Hicham had a large social network and many of his friends are mobilising to prevent his release. Matthew Butcher, 20, a student at the University of Nottingham and member of the 2008-9 Students Union Executive, said, “This is an abhorrent abuse of due process, pursued by a government currently seeking to expand anti-terror powers. Following the debacle of the initial ‘terror’ arrests they now want to brush the whole affair under the carpet by deporting Hicham.”
Supporters have been able to talk with Hicham and he said, “The Home Office operates with a Gestapo mentality. They have no respect for human dignity and human life. They treat foreign nationals as disposable goods – the recklessness and the cavalier approach they have belongs to a totalitarian state. I thank everyone for their support – it’s been extremely heartening and humbling. I’m grateful to everyone who has come to my aid and stood with me in solidarity, from students to Members of Parliament. I think this really reflects the spirit of the generous, inclusive Britain we know – and not the faceless, brutal, draconian tactics of the Home Office.”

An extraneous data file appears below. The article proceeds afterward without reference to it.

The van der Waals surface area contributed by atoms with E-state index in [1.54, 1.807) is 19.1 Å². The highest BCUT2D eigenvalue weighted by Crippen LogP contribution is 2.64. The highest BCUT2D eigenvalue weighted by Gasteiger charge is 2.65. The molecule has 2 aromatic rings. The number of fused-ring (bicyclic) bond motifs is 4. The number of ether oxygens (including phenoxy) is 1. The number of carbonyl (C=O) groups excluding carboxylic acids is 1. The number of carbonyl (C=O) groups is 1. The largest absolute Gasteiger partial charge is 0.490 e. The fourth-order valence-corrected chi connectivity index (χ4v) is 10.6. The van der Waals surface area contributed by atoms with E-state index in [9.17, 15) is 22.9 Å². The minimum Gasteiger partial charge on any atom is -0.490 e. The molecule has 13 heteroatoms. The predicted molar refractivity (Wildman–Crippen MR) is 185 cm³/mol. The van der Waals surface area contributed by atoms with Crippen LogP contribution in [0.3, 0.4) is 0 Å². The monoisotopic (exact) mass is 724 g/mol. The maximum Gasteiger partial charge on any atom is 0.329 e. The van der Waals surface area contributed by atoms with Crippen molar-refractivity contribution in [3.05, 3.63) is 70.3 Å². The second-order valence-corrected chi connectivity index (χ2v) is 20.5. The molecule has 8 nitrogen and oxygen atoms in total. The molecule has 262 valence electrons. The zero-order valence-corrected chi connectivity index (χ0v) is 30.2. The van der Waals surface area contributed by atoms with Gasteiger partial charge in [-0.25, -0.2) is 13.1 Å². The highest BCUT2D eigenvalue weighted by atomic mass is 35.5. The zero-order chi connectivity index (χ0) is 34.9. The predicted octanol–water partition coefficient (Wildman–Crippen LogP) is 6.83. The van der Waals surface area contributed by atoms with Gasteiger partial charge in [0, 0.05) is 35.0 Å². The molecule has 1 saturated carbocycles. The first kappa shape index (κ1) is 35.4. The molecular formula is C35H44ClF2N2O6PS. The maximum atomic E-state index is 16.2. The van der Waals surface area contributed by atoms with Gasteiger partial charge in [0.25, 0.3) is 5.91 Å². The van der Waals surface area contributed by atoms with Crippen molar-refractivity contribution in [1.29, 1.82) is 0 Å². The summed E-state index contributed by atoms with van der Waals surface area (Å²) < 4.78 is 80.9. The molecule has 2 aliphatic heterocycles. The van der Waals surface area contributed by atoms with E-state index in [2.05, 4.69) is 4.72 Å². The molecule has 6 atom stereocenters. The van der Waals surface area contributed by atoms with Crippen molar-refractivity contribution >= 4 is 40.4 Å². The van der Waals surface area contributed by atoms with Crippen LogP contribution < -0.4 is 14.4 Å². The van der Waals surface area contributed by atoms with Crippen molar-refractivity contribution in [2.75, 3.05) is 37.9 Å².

There is also the risk that because of the circumstances surrounding the attempted deportation the Algerian authorities could torture Yezza-
Amnesty International- Algeria: Briefing to the Committee Against Torture 17 April 2008.
Algerian law does not provide sufficient safeguards to protect detainees from torture and other ill-treatment. Moreover, the safeguards set in law are, in practice, disregarded when persons are arrested and detained on suspicion of links with terrorism. Such suspects are routinely held by the DRS incommunicado and in secret places of detention.